Yeats forgave all when Maud Gonne visited him for looking for comfort as her marriage ended in disaster, after the birth of a son (Sean MacBride). Though a one-night-stand between Yeats and Maud Gonne came to nothing.

By 1916, and at the age of 51, Yeats was desperate for a child. He decided it was high time to marry, naturally once more proposing to the now-aging Maud Gonne (newly widowed by British firing squad during the aftermath of the Easter Rising). When she turned him down yet again, Yeats switched to his terrible Plan B - a marriage proposal to Iseult Gonne, Maud's 21-year-old daughter. This also came to nothing, so Yeats finally settled on the slightly older (but at 25 still less than half his age) Georgie Hyde-Lees. To everyone's surprise she not only accepted, but the marriage seems to have worked quite well.


Despite his family history, Yeats was an Irish Nationalist - with a strong yearning for a (largely imagined) "traditional lifestyle". He initially displayed revolutionary spirit (even being a member of paramilitary groups), but soon distanced himself from active politics and hardly acknowledged the Easter Rising in his work.

Yeats was appointed to the first Seanad Eireann, the Irish Senate, in 1922 - and then re-appointed for a second term in 1925. Perhaps thinking of Maud Gonne, Yeats' main contributions were on the debate on divorce, in which he accused both the government and Catholic clergy of recreating "medieval Spain". Pulling no punches, he declared that "marriage is not to us a sacrament, but, upon the other hand, the love of a man and woman, and the inseparable physical desire, are sacred. This conviction has come to us through ancient philosophy and modern literature, and it seems to us a most sacrilegious thing to persuade two people who hate each other to live together". Despite this thunderous attack, divorce remained illegal in Ireland until 1996. 

Under the impression of the general politics after the First World War, the Wall Street Crash, and the Great Depression, Yeats became more and more skeptical about democratic forms of government and anticipated a reconstruction of Europe through totalitarian rule. His friendship with Ezra Pound introduced him to the politics of Benito Mussolini, and Yeats expressed admiration for "Il Duce" on several occasions. On the home front, he wrote three "marching songs" for the Irish Blueshirts, a (sizeable) fascist splinter group led by General Eoin O'Duffy.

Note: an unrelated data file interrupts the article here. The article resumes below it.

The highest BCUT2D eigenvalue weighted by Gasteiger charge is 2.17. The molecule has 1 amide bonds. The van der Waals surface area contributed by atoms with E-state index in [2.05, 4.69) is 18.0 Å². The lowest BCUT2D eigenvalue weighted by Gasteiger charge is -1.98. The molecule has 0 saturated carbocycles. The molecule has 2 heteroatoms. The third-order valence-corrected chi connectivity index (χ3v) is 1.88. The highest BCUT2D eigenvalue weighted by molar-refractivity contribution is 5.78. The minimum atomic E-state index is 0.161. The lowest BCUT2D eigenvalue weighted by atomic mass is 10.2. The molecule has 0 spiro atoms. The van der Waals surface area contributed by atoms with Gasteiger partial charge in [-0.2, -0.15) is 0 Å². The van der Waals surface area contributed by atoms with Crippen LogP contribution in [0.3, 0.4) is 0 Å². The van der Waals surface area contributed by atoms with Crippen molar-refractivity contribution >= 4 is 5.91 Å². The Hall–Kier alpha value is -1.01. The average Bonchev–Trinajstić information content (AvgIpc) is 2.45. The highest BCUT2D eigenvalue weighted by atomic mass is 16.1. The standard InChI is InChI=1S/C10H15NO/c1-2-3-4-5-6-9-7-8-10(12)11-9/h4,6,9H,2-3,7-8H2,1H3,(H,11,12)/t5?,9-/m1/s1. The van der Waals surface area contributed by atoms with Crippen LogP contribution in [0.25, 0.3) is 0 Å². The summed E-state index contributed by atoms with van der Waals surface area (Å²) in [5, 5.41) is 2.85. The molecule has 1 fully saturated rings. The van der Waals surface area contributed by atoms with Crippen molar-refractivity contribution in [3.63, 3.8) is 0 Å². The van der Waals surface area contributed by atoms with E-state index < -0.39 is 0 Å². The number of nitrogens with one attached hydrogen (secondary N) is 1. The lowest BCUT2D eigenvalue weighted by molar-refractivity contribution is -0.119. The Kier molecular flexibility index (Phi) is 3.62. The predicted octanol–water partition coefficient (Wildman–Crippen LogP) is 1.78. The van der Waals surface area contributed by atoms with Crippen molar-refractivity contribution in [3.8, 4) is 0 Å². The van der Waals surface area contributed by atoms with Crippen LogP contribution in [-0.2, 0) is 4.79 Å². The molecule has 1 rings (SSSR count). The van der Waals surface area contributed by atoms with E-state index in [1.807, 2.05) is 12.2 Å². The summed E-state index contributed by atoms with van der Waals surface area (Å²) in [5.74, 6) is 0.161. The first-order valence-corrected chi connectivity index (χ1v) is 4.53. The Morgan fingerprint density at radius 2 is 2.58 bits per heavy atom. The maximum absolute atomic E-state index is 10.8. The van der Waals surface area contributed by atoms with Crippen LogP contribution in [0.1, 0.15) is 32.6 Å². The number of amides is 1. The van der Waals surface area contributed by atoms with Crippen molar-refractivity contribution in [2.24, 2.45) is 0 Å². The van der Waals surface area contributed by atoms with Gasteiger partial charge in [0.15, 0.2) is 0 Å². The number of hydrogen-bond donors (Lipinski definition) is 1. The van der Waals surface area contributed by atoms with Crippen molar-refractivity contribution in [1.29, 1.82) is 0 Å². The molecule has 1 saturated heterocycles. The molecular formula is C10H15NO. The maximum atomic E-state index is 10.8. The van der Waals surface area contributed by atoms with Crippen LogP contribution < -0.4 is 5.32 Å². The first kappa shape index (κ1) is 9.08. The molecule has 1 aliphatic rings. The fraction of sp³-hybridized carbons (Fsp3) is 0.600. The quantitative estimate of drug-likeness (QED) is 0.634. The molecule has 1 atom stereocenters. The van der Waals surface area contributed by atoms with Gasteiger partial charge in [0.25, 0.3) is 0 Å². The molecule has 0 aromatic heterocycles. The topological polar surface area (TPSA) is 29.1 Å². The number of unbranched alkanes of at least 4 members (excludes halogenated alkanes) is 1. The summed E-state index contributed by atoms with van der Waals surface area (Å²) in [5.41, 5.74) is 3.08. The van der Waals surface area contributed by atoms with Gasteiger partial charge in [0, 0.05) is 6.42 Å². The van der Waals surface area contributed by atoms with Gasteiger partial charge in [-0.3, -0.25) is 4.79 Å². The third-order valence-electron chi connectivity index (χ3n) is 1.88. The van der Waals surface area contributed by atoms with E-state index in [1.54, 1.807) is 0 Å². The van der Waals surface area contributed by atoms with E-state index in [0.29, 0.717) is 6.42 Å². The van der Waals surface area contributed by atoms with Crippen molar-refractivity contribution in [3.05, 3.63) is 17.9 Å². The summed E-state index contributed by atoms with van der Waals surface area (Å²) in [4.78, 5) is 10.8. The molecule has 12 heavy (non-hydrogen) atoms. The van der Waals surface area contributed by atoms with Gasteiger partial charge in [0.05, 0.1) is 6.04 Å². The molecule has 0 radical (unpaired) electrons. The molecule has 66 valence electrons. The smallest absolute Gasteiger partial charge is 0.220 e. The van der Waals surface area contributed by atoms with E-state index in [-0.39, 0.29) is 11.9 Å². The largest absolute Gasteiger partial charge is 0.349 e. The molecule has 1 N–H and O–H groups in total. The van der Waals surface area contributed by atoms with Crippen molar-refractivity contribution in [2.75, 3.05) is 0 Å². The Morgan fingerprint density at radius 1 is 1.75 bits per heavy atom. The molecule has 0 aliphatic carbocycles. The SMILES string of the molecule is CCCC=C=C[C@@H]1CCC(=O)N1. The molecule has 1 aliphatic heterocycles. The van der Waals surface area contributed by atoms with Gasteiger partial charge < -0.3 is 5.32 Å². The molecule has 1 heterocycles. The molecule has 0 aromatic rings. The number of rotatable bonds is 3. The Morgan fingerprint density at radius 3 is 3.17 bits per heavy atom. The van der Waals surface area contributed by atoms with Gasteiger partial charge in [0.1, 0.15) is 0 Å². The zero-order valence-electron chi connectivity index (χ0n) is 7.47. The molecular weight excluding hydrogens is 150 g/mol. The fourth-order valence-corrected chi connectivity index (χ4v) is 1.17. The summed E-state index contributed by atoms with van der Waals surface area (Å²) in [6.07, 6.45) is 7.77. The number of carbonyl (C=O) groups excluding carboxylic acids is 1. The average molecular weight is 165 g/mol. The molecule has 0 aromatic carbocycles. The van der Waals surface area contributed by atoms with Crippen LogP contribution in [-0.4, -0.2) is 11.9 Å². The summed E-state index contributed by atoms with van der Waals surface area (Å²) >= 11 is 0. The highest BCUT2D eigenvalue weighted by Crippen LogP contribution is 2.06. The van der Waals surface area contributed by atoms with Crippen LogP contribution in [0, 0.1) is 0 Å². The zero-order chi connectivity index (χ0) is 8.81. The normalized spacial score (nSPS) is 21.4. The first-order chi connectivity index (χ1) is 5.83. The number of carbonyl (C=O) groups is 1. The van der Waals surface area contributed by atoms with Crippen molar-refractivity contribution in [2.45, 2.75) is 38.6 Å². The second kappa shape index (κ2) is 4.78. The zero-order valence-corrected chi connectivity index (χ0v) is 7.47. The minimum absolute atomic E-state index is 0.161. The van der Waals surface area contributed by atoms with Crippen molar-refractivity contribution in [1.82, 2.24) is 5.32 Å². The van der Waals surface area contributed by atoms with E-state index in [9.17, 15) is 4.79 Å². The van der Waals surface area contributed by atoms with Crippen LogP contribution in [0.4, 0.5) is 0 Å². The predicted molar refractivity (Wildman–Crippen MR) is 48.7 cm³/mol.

Death, Burial, and Reburial

Throughout his life, W.B. Yeats regularly traveled to France. It was there that William Butler Yeats died in Menton on January 28th, 1939. According to his wishes, he was buried after a discreet and private funeral service at Roquebrune-Cap-Martin - "if I die bury me up there and then in a year's time when the newspapers have forgotten me, dig me up and plant me in Sligo." Which did not work out, as the Second World War broke out and Yeats' mortal remains were stuck in France.

Finally, in September 1948, Yeats' remains were moved to Drumcliff (County Sligo) in a state-sponsored event - and in a great twist of fate, the Minister of External Affairs who was in charge of the operation was Sean MacBride, son of Maud Gonne.

Yeats' epitaph is taken from the last lines of his late poem Under Ben Bulben:

Cast a cold Eye
On Life, on Death.
Horseman, pass by!

There is, however, a slight potential problem: Yeats was already buried in France, then dug up again, and his bones put into an ossuary, before being reassembled for shipment to Ireland. Forensics being what they were in the mid-1940s, there is little hard evidence that all the bones, or even any of them, resting beneath Ben Bulben actually belong to Yeats.

Fun Facts

If you have seen the movie "Million Dollar Baby", you may have spotted Clint Eastwood translating W.B.Yeats from the Irish language into English. Apparently, no one told him that Yeats did not speak Irish and only wrote in English.

What IS true is that W.B. Yeats only visited a pub exactly one time in his entire life. W.B.Yeats confessed that he had never been to a pub so his friend Oliver St. John Gogarty dragged him into Toner's, one of Dublin's several literary pubs, (which is still open on Baggot Street today). W.B. had a sherry, declared himself unimpressed about the whole experience, and left - and supposedly never ever stepped foot in a pub again.